CMA targets “green” claims in the fashion retail sector


Being “green” in 2022 is more fashionable than ever. Consumers are looking for a more sustainable lifestyle and making environmentally friendly choices like eating green, traveling green and buying green. It is therefore not surprising that companies are increasingly making environmental claims about their goods and services in order to meet this demand.

The UK’s Competition and Markets Authority (CMA) warned businesses last year that it would carry out a full review of misleading green claims in early 2022, after finding that 40% of green claims made online could be misleading, and that it would prioritize the areas to be examined.

An announcement followed on January 10, 2022 that the CMA had launched a review of green claims in the fashion retail sector.

General principles of the Green Claims Code

The review follows the publication of the CMA’s Green Claims Code in September 2021, intended to provide practical guidance, in the form of general principles, to help companies make compliant environmental claims about their activities, services and products. .

The guidance sets out six principles for companies to follow when making environmental claims:

  1. Complaints must be truthful and accurate
  2. Claims must be clear and unambiguous
  3. Claims should not omit or obscure important relevant information
  4. Comparisons must be fair and meaningful
  5. Claims must take into account the full life cycle of the product or service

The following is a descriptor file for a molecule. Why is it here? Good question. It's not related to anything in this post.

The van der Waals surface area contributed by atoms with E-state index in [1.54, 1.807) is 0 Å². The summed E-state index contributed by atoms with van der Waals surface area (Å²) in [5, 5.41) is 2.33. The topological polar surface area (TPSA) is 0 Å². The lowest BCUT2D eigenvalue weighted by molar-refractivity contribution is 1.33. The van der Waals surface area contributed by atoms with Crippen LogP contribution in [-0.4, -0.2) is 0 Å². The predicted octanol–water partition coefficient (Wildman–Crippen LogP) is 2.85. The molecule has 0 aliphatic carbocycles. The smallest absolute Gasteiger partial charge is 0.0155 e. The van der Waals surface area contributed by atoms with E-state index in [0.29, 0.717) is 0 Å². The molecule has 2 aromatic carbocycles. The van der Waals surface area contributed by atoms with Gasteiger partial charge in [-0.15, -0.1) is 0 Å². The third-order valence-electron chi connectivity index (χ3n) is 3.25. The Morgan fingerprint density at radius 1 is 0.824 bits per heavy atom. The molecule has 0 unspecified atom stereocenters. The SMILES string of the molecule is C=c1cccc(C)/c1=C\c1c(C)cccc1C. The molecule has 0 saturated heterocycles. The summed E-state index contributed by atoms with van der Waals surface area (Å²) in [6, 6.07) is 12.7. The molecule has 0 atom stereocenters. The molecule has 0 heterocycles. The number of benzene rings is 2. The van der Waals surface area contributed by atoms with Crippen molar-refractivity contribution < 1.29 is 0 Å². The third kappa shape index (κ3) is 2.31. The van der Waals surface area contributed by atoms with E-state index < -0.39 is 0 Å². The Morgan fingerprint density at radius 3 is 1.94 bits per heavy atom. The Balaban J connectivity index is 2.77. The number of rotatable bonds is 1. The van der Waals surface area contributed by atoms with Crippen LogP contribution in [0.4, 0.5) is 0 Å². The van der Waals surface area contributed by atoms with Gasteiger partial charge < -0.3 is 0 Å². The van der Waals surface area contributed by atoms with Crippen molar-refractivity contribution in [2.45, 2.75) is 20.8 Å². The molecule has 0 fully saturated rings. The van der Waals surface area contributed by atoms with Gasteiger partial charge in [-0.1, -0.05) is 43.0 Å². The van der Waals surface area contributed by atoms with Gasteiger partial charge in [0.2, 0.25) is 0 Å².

6. Complaints must be substantiated.

The AMC has made it clear that it may take enforcement action against companies that do not comply with the Green Claims Code. The Advertising Standards Authority (ASA) can also investigate and take action against misleading advertising.

Challenges for the fashion distribution sector

The CMA specifically pointed out that it will review claims that clothing and clothing lines are “sustainable” or “better for the environment” and claims about the use of recycled materials in new clothing. Retailers should ensure they are able to substantiate such claims and not overstate “green” credentials.

A good example of this point was made in a recent ASA decision regarding a claim that a beverage bottle was “100% recycled” even though the bottle’s lid and label were not made from of recycled materials. It was felt that the fine print, which excluded the bottle lid and label from the claim, was not sufficient to counter the general impression that all parts of the bottle were made entirely from materials recycled and therefore misleading. This is a strong warning to companies about the importance of being clear when making environmental claims and reviewing how information is presented.

It is now more important than ever for companies to ensure that the evidence used to support any claim is always appropriate and up to date, while the claim itself must be honest, explicit and easily understood.

In light of the MAC investigation, companies should take the time to identify any environmental claims and review compliance with the Green Claims Code to avoid enforcement action and bad publicity. The CMA and ASA websites should also be monitored for specific sector advice.


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